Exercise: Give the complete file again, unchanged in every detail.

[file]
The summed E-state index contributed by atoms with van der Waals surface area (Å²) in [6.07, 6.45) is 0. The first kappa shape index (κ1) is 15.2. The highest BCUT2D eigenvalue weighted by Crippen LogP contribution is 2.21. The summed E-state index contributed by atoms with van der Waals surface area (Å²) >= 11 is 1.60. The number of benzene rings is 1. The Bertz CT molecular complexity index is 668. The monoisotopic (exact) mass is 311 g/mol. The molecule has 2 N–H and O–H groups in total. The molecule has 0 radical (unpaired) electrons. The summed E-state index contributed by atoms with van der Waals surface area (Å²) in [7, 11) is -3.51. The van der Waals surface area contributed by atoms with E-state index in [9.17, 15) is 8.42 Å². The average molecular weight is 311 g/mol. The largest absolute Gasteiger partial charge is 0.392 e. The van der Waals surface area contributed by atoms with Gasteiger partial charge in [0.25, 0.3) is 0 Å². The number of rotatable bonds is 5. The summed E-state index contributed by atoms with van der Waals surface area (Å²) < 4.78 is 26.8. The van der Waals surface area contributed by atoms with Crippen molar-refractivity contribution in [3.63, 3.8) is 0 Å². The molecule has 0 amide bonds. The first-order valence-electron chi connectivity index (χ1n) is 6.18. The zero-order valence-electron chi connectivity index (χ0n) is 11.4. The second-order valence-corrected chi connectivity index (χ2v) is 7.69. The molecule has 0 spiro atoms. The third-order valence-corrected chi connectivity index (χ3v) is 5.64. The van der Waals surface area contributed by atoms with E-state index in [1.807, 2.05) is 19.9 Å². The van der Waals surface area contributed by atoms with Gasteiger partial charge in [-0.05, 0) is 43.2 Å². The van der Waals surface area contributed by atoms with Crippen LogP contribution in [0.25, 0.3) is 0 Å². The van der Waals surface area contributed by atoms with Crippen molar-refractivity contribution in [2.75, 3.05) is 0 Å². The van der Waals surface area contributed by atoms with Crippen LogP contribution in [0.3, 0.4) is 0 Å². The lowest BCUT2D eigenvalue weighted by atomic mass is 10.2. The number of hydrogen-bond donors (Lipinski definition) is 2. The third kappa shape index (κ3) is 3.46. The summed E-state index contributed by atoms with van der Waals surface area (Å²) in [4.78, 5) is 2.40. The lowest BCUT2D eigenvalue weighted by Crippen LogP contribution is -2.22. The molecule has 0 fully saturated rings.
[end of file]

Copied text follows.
The summed E-state index contributed by atoms with van der Waals surface area (Å²) in [6.07, 6.45) is 0. The first kappa shape index (κ1) is 15.2. The highest BCUT2D eigenvalue weighted by Crippen LogP contribution is 2.21. The summed E-state index contributed by atoms with van der Waals surface area (Å²) >= 11 is 1.60. The number of benzene rings is 1. The Bertz CT molecular complexity index is 668. The monoisotopic (exact) mass is 311 g/mol. The molecule has 2 N–H and O–H groups in total. The molecule has 0 radical (unpaired) electrons. The summed E-state index contributed by atoms with van der Waals surface area (Å²) in [7, 11) is -3.51. The van der Waals surface area contributed by atoms with E-state index in [9.17, 15) is 8.42 Å². The average molecular weight is 311 g/mol. The largest absolute Gasteiger partial charge is 0.392 e. The van der Waals surface area contributed by atoms with Gasteiger partial charge in [0.25, 0.3) is 0 Å². The number of rotatable bonds is 5. The summed E-state index contributed by atoms with van der Waals surface area (Å²) < 4.78 is 26.8. The van der Waals surface area contributed by atoms with Crippen molar-refractivity contribution in [3.63, 3.8) is 0 Å². The molecule has 0 amide bonds. The first-order valence-electron chi connectivity index (χ1n) is 6.18. The zero-order valence-electron chi connectivity index (χ0n) is 11.4. The second-order valence-corrected chi connectivity index (χ2v) is 7.69. The molecule has 0 spiro atoms. The third-order valence-corrected chi connectivity index (χ3v) is 5.64. The van der Waals surface area contributed by atoms with E-state index in [1.807, 2.05) is 19.9 Å². The van der Waals surface area contributed by atoms with Gasteiger partial charge in [-0.05, 0) is 43.2 Å². The van der Waals surface area contributed by atoms with Crippen LogP contribution in [0.25, 0.3) is 0 Å². The van der Waals surface area contributed by atoms with Crippen molar-refractivity contribution in [2.75, 3.05) is 0 Å². The van der Waals surface area contributed by atoms with Crippen LogP contribution in [0.3, 0.4) is 0 Å². The lowest BCUT2D eigenvalue weighted by atomic mass is 10.2. The number of hydrogen-bond donors (Lipinski definition) is 2. The third kappa shape index (κ3) is 3.46. The summed E-state index contributed by atoms with van der Waals surface area (Å²) in [4.78, 5) is 2.40. The lowest BCUT2D eigenvalue weighted by Crippen LogP contribution is -2.22. The molecule has 0 fully saturated rings.